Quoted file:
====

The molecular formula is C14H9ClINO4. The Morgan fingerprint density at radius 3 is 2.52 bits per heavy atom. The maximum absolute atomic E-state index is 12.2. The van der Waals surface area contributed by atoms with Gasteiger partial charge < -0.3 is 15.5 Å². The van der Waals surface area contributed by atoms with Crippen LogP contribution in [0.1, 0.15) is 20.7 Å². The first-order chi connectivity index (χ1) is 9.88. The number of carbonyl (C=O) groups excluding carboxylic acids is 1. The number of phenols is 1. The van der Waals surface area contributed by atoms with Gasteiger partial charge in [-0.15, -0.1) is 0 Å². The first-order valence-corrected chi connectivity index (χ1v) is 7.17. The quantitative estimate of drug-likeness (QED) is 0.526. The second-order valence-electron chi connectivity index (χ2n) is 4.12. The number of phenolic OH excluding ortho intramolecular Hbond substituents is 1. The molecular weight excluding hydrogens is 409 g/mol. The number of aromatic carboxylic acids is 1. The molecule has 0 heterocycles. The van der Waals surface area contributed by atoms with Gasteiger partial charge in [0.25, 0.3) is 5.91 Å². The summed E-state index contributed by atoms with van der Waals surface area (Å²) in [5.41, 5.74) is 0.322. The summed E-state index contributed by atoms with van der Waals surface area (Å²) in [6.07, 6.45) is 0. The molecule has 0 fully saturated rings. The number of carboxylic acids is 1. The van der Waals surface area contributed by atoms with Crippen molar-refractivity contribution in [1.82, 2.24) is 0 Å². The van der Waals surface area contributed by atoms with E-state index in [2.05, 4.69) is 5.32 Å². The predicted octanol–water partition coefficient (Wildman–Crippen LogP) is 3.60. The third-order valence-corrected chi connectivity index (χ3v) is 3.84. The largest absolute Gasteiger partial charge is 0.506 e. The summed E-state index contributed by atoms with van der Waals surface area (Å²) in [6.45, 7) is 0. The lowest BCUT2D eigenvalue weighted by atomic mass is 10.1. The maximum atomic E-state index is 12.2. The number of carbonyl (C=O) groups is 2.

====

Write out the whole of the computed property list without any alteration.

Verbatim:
The molecular formula is C14H9ClINO4. The Morgan fingerprint density at radius 3 is 2.52 bits per heavy atom. The maximum absolute atomic E-state index is 12.2. The van der Waals surface area contributed by atoms with Gasteiger partial charge < -0.3 is 15.5 Å². The van der Waals surface area contributed by atoms with Crippen LogP contribution in [0.1, 0.15) is 20.7 Å². The first-order chi connectivity index (χ1) is 9.88. The number of carbonyl (C=O) groups excluding carboxylic acids is 1. The number of phenols is 1. The van der Waals surface area contributed by atoms with Gasteiger partial charge in [-0.15, -0.1) is 0 Å². The first-order valence-corrected chi connectivity index (χ1v) is 7.17. The quantitative estimate of drug-likeness (QED) is 0.526. The second-order valence-electron chi connectivity index (χ2n) is 4.12. The number of phenolic OH excluding ortho intramolecular Hbond substituents is 1. The molecular weight excluding hydrogens is 409 g/mol. The number of aromatic carboxylic acids is 1. The molecule has 0 heterocycles. The van der Waals surface area contributed by atoms with Gasteiger partial charge in [0.25, 0.3) is 5.91 Å². The summed E-state index contributed by atoms with van der Waals surface area (Å²) in [5.41, 5.74) is 0.322. The summed E-state index contributed by atoms with van der Waals surface area (Å²) in [6.07, 6.45) is 0. The molecule has 0 fully saturated rings. The number of carboxylic acids is 1. The van der Waals surface area contributed by atoms with Crippen molar-refractivity contribution in [1.82, 2.24) is 0 Å². The van der Waals surface area contributed by atoms with E-state index in [2.05, 4.69) is 5.32 Å². The predicted octanol–water partition coefficient (Wildman–Crippen LogP) is 3.60. The third-order valence-corrected chi connectivity index (χ3v) is 3.84. The largest absolute Gasteiger partial charge is 0.506 e. The summed E-state index contributed by atoms with van der Waals surface area (Å²) in [6.45, 7) is 0. The lowest BCUT2D eigenvalue weighted by atomic mass is 10.1. The maximum atomic E-state index is 12.2. The number of carbonyl (C=O) groups is 2.